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Nanopinion: Fishing for novel interactions between nanomaterials and the immune system

In our latest guest column, Prof. Bengt Fadeel shares his experiments with zebrafish and what he discovered about the gut microbiome and 2D materials.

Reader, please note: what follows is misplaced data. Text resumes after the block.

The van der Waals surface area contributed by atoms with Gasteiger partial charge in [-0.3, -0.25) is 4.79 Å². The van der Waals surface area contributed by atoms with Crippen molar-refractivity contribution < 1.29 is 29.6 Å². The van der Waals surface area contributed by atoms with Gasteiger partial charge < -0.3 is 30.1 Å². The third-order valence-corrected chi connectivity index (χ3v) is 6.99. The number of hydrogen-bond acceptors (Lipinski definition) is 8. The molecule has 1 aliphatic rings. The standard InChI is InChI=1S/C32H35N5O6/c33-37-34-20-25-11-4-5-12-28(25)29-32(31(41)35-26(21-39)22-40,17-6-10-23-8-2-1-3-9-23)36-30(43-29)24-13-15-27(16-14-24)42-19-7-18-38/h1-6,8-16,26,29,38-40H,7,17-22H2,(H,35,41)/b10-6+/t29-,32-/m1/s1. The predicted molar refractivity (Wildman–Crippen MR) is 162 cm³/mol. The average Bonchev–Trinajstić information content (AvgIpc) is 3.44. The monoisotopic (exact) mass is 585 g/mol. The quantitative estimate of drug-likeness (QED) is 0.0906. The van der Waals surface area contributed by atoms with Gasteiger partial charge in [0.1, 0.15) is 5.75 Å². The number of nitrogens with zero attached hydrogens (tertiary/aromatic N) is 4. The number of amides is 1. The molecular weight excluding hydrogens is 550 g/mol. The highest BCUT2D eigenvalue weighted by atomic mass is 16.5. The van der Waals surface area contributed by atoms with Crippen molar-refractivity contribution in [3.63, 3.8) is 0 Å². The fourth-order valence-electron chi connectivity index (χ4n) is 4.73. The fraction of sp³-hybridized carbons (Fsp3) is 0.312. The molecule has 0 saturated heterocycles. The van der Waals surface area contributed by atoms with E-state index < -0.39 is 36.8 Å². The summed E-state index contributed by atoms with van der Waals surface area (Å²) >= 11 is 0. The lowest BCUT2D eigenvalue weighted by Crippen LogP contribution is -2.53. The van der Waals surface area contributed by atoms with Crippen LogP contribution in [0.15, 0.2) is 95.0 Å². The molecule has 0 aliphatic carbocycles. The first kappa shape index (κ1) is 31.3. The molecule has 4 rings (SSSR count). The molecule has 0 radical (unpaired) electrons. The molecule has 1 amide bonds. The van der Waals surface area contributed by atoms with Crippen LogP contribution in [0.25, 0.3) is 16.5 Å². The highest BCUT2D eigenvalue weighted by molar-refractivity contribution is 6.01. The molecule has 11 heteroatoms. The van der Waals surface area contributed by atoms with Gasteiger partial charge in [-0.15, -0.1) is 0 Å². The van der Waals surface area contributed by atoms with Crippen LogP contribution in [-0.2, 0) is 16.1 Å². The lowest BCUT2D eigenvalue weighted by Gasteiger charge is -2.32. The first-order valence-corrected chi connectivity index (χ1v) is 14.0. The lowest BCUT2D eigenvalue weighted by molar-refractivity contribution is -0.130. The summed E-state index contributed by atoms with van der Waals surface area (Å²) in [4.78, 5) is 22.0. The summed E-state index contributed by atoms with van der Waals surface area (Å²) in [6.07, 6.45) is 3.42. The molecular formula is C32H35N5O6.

The gut microbiome (i.e., the collection of bacteria that dwell in our gut, primarily in the large bowel or colon) is sometimes considered as our “forgotten organ”. However, several studies published in recent years have shown that the gut microbiome regulates normal (physiological) responses. Hence, metabolic signals generated by the microbiome are known to modulate the immune system of the host. Naturally, the complex interactions between the microbiome and its host can only be studied in a living organism – but this doesn’t mean that mice are the best model. In fact, there are species differences also when it comes to the structure and function of the gut microbiome. Therefore, a model – such as the zebrafish – can be used to demonstrate a mechanism, but the same results cannot a priori be used to draw conclusions about “risk”.

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